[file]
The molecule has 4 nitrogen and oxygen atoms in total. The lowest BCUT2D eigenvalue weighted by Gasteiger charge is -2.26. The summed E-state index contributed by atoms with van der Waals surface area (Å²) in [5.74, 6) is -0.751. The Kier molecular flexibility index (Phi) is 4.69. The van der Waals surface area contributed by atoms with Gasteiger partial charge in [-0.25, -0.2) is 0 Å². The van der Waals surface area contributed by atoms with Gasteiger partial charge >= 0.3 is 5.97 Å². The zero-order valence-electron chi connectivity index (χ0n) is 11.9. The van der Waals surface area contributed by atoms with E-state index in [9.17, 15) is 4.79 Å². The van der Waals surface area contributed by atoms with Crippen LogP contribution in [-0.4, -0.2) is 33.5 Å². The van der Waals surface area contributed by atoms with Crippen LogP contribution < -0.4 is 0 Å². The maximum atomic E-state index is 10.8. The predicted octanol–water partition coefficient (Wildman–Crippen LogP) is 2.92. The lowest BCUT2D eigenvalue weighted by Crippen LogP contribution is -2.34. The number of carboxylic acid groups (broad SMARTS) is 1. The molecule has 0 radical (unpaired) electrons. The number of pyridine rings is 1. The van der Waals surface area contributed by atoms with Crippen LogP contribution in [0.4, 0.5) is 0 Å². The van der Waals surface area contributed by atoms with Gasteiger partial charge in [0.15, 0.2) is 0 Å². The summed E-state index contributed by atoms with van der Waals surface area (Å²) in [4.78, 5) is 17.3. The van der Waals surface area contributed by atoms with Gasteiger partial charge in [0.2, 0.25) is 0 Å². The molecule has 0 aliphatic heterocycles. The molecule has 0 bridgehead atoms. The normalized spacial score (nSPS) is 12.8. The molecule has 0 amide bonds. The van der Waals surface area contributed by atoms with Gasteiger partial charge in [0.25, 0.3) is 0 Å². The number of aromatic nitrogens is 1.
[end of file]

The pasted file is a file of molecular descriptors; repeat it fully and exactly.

The molecule has 4 nitrogen and oxygen atoms in total. The lowest BCUT2D eigenvalue weighted by Gasteiger charge is -2.26. The summed E-state index contributed by atoms with van der Waals surface area (Å²) in [5.74, 6) is -0.751. The Kier molecular flexibility index (Phi) is 4.69. The van der Waals surface area contributed by atoms with Gasteiger partial charge in [-0.25, -0.2) is 0 Å². The van der Waals surface area contributed by atoms with Gasteiger partial charge >= 0.3 is 5.97 Å². The zero-order valence-electron chi connectivity index (χ0n) is 11.9. The van der Waals surface area contributed by atoms with E-state index in [9.17, 15) is 4.79 Å². The van der Waals surface area contributed by atoms with Crippen LogP contribution in [-0.4, -0.2) is 33.5 Å². The van der Waals surface area contributed by atoms with Crippen LogP contribution < -0.4 is 0 Å². The maximum atomic E-state index is 10.8. The predicted octanol–water partition coefficient (Wildman–Crippen LogP) is 2.92. The lowest BCUT2D eigenvalue weighted by Crippen LogP contribution is -2.34. The number of carboxylic acid groups (broad SMARTS) is 1. The molecule has 0 radical (unpaired) electrons. The number of pyridine rings is 1. The van der Waals surface area contributed by atoms with Crippen LogP contribution in [0.4, 0.5) is 0 Å². The van der Waals surface area contributed by atoms with Gasteiger partial charge in [0.15, 0.2) is 0 Å². The summed E-state index contributed by atoms with van der Waals surface area (Å²) in [4.78, 5) is 17.3. The van der Waals surface area contributed by atoms with Gasteiger partial charge in [0.2, 0.25) is 0 Å². The molecule has 0 aliphatic heterocycles. The molecule has 0 bridgehead atoms. The normalized spacial score (nSPS) is 12.8. The molecule has 0 amide bonds. The van der Waals surface area contributed by atoms with Gasteiger partial charge in [0.25, 0.3) is 0 Å². The number of aromatic nitrogens is 1.